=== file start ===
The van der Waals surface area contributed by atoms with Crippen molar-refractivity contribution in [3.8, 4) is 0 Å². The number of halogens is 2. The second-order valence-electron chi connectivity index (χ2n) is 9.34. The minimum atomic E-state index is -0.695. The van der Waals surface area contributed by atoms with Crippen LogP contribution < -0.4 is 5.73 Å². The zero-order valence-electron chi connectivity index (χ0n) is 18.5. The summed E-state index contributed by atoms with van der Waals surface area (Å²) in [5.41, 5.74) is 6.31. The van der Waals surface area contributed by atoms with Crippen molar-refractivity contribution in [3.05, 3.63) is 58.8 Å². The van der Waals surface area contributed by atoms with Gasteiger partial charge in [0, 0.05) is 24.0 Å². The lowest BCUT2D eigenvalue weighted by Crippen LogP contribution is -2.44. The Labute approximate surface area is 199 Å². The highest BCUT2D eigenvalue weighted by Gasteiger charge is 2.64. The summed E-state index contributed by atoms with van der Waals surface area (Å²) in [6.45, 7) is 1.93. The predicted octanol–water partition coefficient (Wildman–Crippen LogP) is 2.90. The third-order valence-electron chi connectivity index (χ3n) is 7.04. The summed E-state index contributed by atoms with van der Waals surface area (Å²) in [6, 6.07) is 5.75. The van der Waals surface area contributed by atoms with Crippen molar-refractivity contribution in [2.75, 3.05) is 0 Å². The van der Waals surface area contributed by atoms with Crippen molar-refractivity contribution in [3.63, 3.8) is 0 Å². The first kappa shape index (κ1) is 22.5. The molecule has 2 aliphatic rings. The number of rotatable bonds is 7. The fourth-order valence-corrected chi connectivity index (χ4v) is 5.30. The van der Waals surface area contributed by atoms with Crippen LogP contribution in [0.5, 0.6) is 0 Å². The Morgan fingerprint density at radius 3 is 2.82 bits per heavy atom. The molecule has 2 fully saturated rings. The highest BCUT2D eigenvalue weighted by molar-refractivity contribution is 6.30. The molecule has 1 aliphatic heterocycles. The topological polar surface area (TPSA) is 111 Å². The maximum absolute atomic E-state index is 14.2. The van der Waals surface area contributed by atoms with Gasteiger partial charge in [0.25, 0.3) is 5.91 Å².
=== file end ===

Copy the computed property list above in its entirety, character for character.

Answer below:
The van der Waals surface area contributed by atoms with Crippen molar-refractivity contribution in [3.8, 4) is 0 Å². The number of halogens is 2. The second-order valence-electron chi connectivity index (χ2n) is 9.34. The minimum atomic E-state index is -0.695. The van der Waals surface area contributed by atoms with Crippen LogP contribution < -0.4 is 5.73 Å². The zero-order valence-electron chi connectivity index (χ0n) is 18.5. The summed E-state index contributed by atoms with van der Waals surface area (Å²) in [5.41, 5.74) is 6.31. The van der Waals surface area contributed by atoms with Crippen molar-refractivity contribution in [3.05, 3.63) is 58.8 Å². The van der Waals surface area contributed by atoms with Gasteiger partial charge in [0, 0.05) is 24.0 Å². The lowest BCUT2D eigenvalue weighted by Crippen LogP contribution is -2.44. The Labute approximate surface area is 199 Å². The highest BCUT2D eigenvalue weighted by Gasteiger charge is 2.64. The summed E-state index contributed by atoms with van der Waals surface area (Å²) in [6.45, 7) is 1.93. The predicted octanol–water partition coefficient (Wildman–Crippen LogP) is 2.90. The third-order valence-electron chi connectivity index (χ3n) is 7.04. The summed E-state index contributed by atoms with van der Waals surface area (Å²) in [6, 6.07) is 5.75. The van der Waals surface area contributed by atoms with Crippen molar-refractivity contribution in [2.75, 3.05) is 0 Å². The van der Waals surface area contributed by atoms with Crippen molar-refractivity contribution in [3.63, 3.8) is 0 Å². The first kappa shape index (κ1) is 22.5. The molecule has 2 aliphatic rings. The number of rotatable bonds is 7. The fourth-order valence-corrected chi connectivity index (χ4v) is 5.30. The van der Waals surface area contributed by atoms with Crippen LogP contribution in [0.5, 0.6) is 0 Å². The Morgan fingerprint density at radius 3 is 2.82 bits per heavy atom. The molecule has 2 fully saturated rings. The highest BCUT2D eigenvalue weighted by molar-refractivity contribution is 6.30. The molecule has 1 aliphatic heterocycles. The topological polar surface area (TPSA) is 111 Å². The maximum absolute atomic E-state index is 14.2. The van der Waals surface area contributed by atoms with Gasteiger partial charge in [0.25, 0.3) is 5.91 Å².